On May 21, 2013, MetLife again wrote to White ("the May 21st letter"), this time copying Rogers, stating that his insurance plan required him to be totally disabled continuously for nine consecutive months before he would be eligible for continuation of group life insurance coverage during his absence from work.
On May 28, 2013, MetLife contacted White regarding his LTD insurance.
White was formally terminated from his position with Central Bank at the end of his FMLA leave on June 5, 2013. Central Bank made its final payment on White's life insurance policy on June 1, 2013. White's life insurance coverage ended on June 30, 2013. MetLife's first LTD payment to White was made by check in the latter part of June 2013. Throughout the month of June, White, Rogers, and MetLife communicated to set up direct deposit of White's LTD payments.
White continued to participate in the benefits process. On July 24, 2013, White drove to the bank to drop off papers for Rogers. White emailed Rogers the following day to say that he had forgotten to give her some documents.
White was found dead on September 14, 2013. Shortly thereafter, Keith notified MetLife of White's death and MetLife instructed her to submit a death claim. On November 25, 2013, MetLife denied Keith's claim for life insurance benefits.
An individual plan beneficiary may bring suit for equitable relief for breach of a fiduciary duty under ERISA's so-called "catch-all" provision, which provides:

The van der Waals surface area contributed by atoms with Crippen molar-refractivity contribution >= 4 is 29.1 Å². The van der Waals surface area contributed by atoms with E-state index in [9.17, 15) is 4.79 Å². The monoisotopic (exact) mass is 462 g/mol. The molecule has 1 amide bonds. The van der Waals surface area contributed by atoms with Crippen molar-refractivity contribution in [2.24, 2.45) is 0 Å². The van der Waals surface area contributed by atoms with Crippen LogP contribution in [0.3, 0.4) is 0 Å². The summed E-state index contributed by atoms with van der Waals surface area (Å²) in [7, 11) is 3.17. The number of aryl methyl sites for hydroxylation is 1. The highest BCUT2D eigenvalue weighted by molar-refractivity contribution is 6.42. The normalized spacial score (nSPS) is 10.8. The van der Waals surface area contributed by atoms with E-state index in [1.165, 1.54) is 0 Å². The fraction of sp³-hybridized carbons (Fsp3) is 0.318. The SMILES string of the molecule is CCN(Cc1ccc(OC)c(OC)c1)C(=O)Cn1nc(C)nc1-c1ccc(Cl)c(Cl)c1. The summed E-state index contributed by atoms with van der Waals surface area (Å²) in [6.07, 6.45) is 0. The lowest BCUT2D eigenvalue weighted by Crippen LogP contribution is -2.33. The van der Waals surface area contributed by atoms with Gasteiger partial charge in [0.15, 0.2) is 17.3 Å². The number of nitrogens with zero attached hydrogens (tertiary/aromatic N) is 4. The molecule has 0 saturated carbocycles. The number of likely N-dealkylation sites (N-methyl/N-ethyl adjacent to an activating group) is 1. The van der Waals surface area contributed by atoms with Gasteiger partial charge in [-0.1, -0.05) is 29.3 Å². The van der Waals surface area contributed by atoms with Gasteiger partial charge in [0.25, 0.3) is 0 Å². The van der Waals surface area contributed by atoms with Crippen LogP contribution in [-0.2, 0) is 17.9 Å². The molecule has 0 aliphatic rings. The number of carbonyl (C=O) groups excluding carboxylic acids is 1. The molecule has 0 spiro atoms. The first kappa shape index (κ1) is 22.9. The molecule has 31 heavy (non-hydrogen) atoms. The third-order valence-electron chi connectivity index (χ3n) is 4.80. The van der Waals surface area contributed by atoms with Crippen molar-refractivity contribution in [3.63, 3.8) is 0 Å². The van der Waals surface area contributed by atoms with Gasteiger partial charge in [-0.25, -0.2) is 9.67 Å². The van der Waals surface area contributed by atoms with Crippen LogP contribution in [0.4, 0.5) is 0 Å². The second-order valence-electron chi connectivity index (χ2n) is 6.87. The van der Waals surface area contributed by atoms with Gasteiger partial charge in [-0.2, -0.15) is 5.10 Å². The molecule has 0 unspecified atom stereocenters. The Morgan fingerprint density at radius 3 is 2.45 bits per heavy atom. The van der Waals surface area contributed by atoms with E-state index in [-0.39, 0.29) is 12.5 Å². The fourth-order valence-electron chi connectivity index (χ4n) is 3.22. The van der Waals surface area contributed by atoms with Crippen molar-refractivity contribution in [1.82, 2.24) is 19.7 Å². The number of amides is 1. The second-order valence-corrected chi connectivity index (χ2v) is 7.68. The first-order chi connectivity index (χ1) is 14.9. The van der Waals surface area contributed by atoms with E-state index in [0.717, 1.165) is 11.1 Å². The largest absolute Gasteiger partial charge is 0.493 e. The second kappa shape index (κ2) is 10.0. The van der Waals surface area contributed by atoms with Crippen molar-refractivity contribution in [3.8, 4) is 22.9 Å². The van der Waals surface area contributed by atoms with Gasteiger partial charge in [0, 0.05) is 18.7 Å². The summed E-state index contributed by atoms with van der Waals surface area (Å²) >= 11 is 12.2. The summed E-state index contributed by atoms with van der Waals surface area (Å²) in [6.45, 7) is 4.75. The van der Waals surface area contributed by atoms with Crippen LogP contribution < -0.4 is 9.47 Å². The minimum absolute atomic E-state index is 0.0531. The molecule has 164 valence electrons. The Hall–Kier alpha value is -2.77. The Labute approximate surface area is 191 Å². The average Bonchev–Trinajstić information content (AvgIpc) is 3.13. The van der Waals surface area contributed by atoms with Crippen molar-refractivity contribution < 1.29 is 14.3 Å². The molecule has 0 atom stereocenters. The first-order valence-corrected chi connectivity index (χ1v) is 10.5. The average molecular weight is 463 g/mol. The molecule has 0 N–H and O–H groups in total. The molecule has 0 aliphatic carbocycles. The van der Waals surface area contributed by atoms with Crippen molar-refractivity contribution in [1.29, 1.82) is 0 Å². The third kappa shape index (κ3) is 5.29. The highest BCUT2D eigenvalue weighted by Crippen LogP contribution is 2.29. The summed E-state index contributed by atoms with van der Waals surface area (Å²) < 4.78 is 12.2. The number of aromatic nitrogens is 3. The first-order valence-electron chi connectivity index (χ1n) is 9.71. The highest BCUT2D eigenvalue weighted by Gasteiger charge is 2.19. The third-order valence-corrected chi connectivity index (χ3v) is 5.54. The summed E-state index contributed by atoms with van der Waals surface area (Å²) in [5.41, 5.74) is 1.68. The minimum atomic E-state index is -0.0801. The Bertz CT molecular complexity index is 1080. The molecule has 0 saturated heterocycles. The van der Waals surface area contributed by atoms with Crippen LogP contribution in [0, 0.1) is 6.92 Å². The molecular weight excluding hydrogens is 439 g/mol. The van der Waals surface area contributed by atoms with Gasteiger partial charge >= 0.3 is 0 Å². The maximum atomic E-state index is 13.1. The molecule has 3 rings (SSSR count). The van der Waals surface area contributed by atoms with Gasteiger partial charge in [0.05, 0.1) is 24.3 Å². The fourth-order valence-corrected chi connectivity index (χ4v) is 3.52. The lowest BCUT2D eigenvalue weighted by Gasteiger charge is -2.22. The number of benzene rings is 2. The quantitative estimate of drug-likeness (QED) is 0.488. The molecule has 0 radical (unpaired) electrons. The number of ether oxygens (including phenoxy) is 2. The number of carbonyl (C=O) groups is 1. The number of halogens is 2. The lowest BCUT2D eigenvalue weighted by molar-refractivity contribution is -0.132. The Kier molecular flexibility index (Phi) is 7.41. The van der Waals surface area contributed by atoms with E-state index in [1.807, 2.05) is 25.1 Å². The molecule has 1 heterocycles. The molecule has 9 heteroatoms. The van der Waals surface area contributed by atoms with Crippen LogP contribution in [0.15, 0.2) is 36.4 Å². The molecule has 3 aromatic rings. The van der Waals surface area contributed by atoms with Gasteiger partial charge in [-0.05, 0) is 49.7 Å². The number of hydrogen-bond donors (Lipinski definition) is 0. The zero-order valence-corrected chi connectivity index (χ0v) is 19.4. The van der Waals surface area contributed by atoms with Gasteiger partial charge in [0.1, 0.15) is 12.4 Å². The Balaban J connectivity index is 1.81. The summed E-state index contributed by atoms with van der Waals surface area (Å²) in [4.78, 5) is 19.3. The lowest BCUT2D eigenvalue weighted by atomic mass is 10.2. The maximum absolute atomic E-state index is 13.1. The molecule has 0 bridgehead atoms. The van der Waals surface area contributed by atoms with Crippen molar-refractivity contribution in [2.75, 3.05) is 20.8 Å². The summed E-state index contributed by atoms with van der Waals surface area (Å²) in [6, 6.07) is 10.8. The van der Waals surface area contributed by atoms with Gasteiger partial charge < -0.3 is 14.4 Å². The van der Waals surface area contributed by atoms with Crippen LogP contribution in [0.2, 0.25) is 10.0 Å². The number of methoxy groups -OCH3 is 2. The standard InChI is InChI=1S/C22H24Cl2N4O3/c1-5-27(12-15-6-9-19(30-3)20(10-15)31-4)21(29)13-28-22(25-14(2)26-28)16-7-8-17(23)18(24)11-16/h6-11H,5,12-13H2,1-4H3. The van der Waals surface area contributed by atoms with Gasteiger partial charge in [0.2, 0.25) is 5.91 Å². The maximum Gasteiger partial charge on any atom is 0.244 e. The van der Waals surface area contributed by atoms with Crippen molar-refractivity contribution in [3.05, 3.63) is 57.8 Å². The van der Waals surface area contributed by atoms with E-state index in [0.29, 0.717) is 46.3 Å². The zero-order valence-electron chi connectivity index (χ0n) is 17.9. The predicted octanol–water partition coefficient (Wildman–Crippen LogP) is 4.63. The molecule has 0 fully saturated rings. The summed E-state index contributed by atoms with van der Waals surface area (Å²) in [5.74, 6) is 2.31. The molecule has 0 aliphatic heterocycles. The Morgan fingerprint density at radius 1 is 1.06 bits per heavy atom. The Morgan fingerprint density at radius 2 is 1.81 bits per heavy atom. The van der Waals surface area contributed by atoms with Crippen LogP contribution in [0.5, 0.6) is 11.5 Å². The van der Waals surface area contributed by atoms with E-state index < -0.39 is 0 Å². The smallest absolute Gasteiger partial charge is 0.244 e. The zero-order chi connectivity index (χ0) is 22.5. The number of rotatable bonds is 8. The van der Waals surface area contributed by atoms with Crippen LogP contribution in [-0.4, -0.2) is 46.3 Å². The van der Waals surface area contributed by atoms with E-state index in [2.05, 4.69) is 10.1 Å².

29 U.S.C. § 1132(a)(3). To recover "appropriate equitable relief," a plaintiff "must establish that the defendant is (a) a plan fiduciary, (b) has breached its fiduciary duties under ERISA, (c) that such a breach caused the plaintiff's injury, and (d) that the equitable relief sought is indeed appropriate."
A. Fiduciary Status
The threshold question in an ERISA claim for breach of fiduciary duty "is not whether the actions of some person employed to provide services under a plan adversely affected a plan beneficiary's interest, but whether that person was acting as a fiduciary (that is, was performing a fiduciary function) when taking the action subject to complaint."
29 U.S.C. § 1002 (21) (A) In short, "[a] fiduciary within the meaning of ERISA must be someone acting in the capacity of manager [or] administrator."
B. Breach of Fiduciary Duties
ERISA Section 404(a) specifies that "a fiduciary shall discharge his duties with respect to a plan solely in the interest of the participants and their beneficiaries," and "for the exclusive purpose of: (i) providing benefits to participants; and (ii) defraying reasonable expenses of administering the plan." 29 U.S.C. § 1104(a)(1)(A). Such duties shall be discharged "with the care, skill, prudence, and diligence under the circumstances then prevailing that a prudent man acting in a like capacity and familiar with such matters would use in the conduct of an enterprise of a like character and with like aims."
Fiduciaries who gratuitously communicate with plan participants may owe a duty to "do so in a manner calculated to avoid confusion and misunderstanding, whether by omission or commission."
C. Harm/Detrimental Reliance
If a fiduciary breaches a fiduciary duty, the plaintiff must prove that the breach caused the plaintiff's injury in order to be entitled to equitable relief.
Keith argues that MetLife acted as a fiduciary when it generated a claim on White's behalf and initiated gratuitous communication with him regarding that claim. MetLife argues that it was acting merely as claims administrator for the Central Bank Plan and not as a fiduciary. Ordinarily, "[a] third-party administrator who merely performs ministerial duties or processes claims is not a fiduciary."